The Reserve Bank of India has raised upwards its retail inflation projection for the last quarter of the current fiscal to 6.5 per cent on increase in prices of milk, pulses amid volatile crude oil prices and termed the overall outlook on price rise as "highly uncertain".
On food inflation, RBI said it is likely to soften from the high levels registered in December and the decline is expected to become more pronounced during the fourth quarter of this fiscal as onion prices ease following arrivals of late kharif and rabi harvests, the Reserve Bank of India (RBI) said in its last bi-monthly monetary policy revealed on Thursday.
The RBI has kept the key repo rate unchanged to 5.15 per cent.
"Taking into consideration these factors, and under the assumption of a normal south west monsoon in 2020-21, the CPI inflation projection is revised upwards to 6.5 per cent for Q4:2019-20 (January-March 2020); 5.4-5 per cent for H1:2020-21 (April-September 2020); and 3.2 per cent for Q3:2020-21 (October-December), with risks broadly balanced," RBI said.
RBI said the recent pick-up in prices of non-vegetable food items, specifically in milk due to a rise in input costs, and in pulses due to a shortfall in kharif production, are all likely to sustain.
"These factors could impart some upward bias to overall food prices. Second, crude prices are likely to remain volatile due to unabating geo-political tensions in the Middle East on the one hand, and the uncertain global economic outlook on the other. Third, there has been an increase in input costs for services, in recent month," it added.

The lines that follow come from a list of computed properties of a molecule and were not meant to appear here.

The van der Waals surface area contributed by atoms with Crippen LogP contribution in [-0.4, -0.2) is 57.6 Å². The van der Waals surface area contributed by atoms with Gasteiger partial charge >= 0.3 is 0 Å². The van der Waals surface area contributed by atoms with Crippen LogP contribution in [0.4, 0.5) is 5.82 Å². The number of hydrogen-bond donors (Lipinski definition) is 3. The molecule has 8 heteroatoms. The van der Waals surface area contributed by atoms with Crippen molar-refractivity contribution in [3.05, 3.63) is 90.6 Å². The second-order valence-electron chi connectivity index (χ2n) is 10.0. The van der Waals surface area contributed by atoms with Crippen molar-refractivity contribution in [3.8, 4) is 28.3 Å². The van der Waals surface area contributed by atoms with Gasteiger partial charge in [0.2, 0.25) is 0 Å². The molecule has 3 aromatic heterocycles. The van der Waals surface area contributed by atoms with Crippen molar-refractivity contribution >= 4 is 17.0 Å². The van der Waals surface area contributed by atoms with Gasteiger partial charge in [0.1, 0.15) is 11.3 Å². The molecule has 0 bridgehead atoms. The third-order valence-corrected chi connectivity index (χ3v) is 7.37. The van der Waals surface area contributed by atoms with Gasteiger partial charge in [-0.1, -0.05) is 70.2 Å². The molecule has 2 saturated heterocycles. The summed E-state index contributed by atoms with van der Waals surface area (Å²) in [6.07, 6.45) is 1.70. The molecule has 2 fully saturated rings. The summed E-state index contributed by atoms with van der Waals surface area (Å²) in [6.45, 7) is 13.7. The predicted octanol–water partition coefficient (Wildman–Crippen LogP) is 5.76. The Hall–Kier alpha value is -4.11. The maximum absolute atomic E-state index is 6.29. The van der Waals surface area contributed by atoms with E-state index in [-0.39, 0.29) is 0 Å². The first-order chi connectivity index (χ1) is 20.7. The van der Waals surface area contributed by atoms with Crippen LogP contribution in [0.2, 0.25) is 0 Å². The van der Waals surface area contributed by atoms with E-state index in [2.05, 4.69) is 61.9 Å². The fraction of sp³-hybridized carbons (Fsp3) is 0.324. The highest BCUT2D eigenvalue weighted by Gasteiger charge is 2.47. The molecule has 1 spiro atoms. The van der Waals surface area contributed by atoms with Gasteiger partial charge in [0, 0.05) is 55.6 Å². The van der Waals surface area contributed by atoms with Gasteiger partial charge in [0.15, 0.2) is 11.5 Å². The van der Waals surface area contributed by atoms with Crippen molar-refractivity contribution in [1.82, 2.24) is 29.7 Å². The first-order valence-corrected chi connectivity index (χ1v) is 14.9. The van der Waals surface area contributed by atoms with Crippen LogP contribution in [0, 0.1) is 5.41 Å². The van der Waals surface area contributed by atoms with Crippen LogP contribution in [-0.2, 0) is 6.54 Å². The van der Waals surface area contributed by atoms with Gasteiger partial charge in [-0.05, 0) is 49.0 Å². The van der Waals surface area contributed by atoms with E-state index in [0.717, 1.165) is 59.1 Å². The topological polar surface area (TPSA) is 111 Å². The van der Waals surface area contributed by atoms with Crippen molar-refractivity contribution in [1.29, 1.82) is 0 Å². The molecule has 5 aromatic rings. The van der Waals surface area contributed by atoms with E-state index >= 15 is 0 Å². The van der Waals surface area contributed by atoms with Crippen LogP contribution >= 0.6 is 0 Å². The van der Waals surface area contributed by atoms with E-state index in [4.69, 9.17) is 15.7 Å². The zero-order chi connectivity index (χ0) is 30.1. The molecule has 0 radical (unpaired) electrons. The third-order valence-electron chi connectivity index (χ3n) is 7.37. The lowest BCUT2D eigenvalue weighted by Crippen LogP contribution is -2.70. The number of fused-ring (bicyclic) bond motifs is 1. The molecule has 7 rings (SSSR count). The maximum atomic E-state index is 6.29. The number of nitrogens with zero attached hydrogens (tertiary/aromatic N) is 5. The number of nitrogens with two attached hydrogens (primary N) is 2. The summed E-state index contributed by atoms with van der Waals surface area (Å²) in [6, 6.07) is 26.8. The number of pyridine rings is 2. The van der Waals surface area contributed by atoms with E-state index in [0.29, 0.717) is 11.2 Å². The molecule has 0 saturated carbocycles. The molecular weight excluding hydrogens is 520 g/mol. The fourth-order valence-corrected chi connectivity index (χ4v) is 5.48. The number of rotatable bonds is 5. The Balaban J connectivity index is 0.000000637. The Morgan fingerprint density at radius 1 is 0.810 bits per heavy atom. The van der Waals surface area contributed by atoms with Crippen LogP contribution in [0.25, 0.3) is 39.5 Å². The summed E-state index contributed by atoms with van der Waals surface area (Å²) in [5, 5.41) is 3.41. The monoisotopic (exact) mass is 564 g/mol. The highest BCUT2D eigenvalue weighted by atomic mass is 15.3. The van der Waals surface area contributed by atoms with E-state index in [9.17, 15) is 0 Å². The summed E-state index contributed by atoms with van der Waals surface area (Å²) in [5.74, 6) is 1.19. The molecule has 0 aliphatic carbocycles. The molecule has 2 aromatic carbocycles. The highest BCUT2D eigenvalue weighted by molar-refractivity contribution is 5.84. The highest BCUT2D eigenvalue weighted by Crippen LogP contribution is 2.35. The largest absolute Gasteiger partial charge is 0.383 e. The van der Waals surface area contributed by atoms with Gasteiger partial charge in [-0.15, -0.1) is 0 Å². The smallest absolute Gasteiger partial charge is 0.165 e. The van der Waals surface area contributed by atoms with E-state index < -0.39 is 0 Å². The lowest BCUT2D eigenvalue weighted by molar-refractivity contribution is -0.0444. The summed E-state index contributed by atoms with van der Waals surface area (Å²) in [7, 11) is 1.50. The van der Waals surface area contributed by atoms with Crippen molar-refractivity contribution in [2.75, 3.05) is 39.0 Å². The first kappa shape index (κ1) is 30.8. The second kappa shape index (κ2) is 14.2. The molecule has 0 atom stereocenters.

Talking about high onion prices that ranged between Rs 150-200 a kg in the recent past, RBI said the actual inflation outcome for Q2 at 5.8 per cent overshot projections by 70 bps, primarily due to the intensification of the "onion price shock" in December 2019 on account of unseasonal rains in October-November.
In its previous monetary policy in December 2019 as well, the RBI had raised its inflation projection to 5.1-4.7 per cent for the second half of the current fiscal on the back of spike in prices of vegetables such as onion and tomatoes.
Subdued demand conditions, muted pricing power of corporates and correction in energy prices since the last week of January may limit the pass-through to selling prices, RBI said.
"Base effects would turn favourable during Q3:2020-21 and the increase in customs duties on items of retail consumption in the budget may result in only a marginal one-time uptick in inflation," RBI said.
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